val flashGame: ProduceOutput<WordProcessor> = Flash()
val osDefaultDoc: ProduceOutput<WordProcessor> = GeneralProcessing()
val youtubeSubtitle: ProduceOutput<Transcript> = SubEditPlayer()

// Eg: out compiler error
// val meetingRecording:ProduceOutput<DigitalContent> = GeneralProcessing() // Error
// val poster:ProduceOutput<Notepad> = GeneralProcessing() //Error
val twoDGame: ProduceOutput<DigitalContent> = Flash() // This works - Same Class Type
val subTile: ProduceOutput<WordProcessor> = SubEditPlayer() // This works --  subtype assigned to supertype

meetingMinutes.getContent().show()
wallPoster.getContent().show()
flashGame.getContent().show()
osDefaultDoc.getContent().show()
youtubeSubtitle.getContent().show()
twoDGame.getContent().show()
subTile.getContent().show()

Implementation classes of the users who consumes i.e. prepare or use these tools

class GeneralReviewer : ConsumeInput<WordProcessor> {
    override fun consumeContent(data: WordProcessor) {
        println("GeneralReviewer -- Review the content")
        data.showConsumer()
    }
}

class Reporter : ConsumeInput<Notes> {
    override fun consumeContent(data: Notes) {
        println("Reporter - Taken Rough Notes")
        data.showConsumer()
    }
}

class ContentDesigner : ConsumeInput<FormattedNote> {
    override fun consumeContent(data: FormattedNote) {
        println("Designer - Formatted the content")
        data.showConsumer()
    }
}

class GraphicDesigner : ConsumeInput<DigitalContent> {
    override fun consumeContent(data: DigitalContent) {
        println("Graphic Designer -- Added Animation Effects to the content")
        data.showConsumer()
    }
}

class SubtitleWriter : ConsumeInput<Transcript> {
    override fun consumeContent(data: Transcript) {
        println("Subtitle Writer -- Updated subtitle content")
        data.showConsumer()
    }
}

For ‘in' generic, we could assign a class of super-type to class of subtype, Please check out the comments in the code.

/*in -- This supertype class will be assigned only to the same type or subtype class*/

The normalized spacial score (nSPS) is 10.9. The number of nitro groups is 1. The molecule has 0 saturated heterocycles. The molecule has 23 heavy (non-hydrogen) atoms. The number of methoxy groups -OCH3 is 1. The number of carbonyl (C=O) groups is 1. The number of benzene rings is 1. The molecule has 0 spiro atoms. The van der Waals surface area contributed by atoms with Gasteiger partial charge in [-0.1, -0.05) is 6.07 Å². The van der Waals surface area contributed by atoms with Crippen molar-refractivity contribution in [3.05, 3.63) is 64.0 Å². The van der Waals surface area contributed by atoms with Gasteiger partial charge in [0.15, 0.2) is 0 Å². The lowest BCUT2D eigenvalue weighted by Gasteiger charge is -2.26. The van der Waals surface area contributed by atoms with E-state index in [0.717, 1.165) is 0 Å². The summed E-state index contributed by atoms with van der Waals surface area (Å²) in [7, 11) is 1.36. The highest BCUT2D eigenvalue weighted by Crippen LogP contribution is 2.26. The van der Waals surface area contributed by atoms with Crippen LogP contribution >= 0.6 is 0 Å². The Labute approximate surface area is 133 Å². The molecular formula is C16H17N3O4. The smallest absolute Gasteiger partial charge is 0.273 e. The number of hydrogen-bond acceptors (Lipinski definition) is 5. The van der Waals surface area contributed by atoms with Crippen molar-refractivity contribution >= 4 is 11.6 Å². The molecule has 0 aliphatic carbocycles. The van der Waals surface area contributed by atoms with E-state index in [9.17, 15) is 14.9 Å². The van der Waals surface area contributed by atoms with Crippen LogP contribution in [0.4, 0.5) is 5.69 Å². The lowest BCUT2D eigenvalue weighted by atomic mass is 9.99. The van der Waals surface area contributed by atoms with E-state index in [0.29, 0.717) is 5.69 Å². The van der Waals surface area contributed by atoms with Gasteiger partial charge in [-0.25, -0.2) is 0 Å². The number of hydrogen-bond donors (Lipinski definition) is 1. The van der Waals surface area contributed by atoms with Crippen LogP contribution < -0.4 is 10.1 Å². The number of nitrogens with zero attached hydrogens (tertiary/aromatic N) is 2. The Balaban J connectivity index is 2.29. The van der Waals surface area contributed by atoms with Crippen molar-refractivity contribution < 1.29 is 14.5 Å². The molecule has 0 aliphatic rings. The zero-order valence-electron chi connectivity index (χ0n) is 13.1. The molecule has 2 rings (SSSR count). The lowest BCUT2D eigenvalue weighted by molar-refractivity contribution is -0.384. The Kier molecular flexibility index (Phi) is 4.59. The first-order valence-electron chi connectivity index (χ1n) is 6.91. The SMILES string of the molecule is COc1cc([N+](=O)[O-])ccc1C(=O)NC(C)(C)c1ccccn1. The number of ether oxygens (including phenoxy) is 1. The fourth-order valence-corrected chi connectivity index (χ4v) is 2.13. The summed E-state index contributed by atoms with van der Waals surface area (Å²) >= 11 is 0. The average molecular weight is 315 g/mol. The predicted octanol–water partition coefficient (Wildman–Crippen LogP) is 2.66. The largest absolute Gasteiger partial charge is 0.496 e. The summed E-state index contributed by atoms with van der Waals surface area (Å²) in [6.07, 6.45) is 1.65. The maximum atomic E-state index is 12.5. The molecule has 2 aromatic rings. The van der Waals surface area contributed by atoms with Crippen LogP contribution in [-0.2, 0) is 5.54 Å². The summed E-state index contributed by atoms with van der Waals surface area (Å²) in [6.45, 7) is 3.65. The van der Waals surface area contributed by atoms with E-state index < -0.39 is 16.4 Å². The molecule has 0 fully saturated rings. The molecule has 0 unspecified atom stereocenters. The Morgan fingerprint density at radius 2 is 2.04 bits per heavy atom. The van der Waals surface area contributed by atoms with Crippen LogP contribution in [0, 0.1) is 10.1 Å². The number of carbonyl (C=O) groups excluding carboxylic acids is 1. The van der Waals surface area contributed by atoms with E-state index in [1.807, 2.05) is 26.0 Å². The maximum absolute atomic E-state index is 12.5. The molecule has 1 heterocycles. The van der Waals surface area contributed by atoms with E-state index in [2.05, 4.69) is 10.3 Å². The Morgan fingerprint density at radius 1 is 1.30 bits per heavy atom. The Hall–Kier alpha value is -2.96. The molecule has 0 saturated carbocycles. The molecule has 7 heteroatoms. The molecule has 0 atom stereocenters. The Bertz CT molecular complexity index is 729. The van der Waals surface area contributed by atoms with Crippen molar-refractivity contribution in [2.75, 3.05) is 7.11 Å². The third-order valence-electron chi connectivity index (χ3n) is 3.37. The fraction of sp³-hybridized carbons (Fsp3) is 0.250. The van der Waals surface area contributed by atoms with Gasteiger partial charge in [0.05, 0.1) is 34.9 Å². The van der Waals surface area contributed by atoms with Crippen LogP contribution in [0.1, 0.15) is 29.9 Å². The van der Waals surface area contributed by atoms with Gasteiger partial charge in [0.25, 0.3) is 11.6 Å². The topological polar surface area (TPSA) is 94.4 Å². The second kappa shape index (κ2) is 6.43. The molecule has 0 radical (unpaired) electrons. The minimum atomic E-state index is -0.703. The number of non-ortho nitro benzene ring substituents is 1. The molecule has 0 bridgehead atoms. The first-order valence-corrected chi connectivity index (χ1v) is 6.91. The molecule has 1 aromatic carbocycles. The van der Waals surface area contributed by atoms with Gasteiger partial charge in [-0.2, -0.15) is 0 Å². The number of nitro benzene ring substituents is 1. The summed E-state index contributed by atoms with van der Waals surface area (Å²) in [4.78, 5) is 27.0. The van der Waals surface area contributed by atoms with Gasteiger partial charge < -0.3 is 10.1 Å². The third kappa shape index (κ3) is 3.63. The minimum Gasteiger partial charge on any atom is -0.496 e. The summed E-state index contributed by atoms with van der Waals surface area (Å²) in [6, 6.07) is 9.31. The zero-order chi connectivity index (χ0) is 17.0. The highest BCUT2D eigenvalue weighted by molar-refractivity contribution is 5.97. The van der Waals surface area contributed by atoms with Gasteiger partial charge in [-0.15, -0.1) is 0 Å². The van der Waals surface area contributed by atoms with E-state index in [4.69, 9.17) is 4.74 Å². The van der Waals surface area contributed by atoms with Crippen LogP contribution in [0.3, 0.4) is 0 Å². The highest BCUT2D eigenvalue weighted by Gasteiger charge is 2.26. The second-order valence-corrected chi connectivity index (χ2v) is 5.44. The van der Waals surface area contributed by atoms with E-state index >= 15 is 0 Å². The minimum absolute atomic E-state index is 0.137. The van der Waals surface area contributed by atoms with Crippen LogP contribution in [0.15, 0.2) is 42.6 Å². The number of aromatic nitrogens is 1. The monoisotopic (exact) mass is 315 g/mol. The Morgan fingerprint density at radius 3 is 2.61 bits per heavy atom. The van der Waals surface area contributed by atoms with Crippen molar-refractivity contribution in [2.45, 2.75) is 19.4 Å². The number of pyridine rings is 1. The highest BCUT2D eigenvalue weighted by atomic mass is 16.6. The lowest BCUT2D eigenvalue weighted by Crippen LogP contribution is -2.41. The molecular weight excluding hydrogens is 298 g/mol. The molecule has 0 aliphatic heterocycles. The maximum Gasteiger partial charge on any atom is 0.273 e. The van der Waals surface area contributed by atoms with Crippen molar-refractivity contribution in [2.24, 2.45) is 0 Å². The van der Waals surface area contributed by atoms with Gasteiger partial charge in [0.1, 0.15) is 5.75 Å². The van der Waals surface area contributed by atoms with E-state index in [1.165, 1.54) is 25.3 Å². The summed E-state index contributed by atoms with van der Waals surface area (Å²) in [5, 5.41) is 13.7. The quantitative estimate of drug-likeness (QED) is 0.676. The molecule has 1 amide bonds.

val takeNotes: ConsumeInput<Notes> = Reporter()
val pageMaker: ConsumeInput<FormattedNote> = ContentDesigner()
val adFilm: ConsumeInput<DigitalContent> = GraphicDesigner()
val generalContent: ConsumeInput<WordProcessor> = GeneralReviewer()
val subTag: ConsumeInput<Transcript> = SubtitleWriter()

// Eg: in compiler error
// val takeNotes2: ConsumeInput<WordProcessor> = Reporter() // Error
// val pageMaker2: ConsumeInput<WordProcessor> = ContentDesigner() // Error
// val adFilm2: ConsumeInput<WordProcessor> = GraphicDesigner() // Error
// val tagline: ConsumeInput<WordProcessor> = SubtitleWriter() // Error
val generalContent2: ConsumeInput<WordProcessor> = GeneralReviewer() // No Error Same Type
val subTag2: ConsumeInput<Transcript> = GeneralReviewer() // No Error -- supertype assigned to subtype

takeNotes.consumeContent(Notes("Hello, Welcome to meeting"))
pageMaker.consumeContent(FormattedNote("Thank you all"))
adFilm.consumeContent(DigitalContent("BGM Rocks"))
generalContent.consumeContent(WordProcessor("Great to review"))
generalContent2.consumeContent(WordProcessor("GeneralContent2: Great to review"))
subTag.consumeContent(Transcript("Display at the bottom"))
subTag2.consumeContent(Transcript("Subtag 2: Display at the bottom"))

Very simple way to remember In and Out to be used on the implementation.  Also, importantly if anything we do mistakes, it will stop us at the compile time itself.  

Use IN => Super Type could be assigned subtype
Use OUT => Sub Type could be assigned to Super Type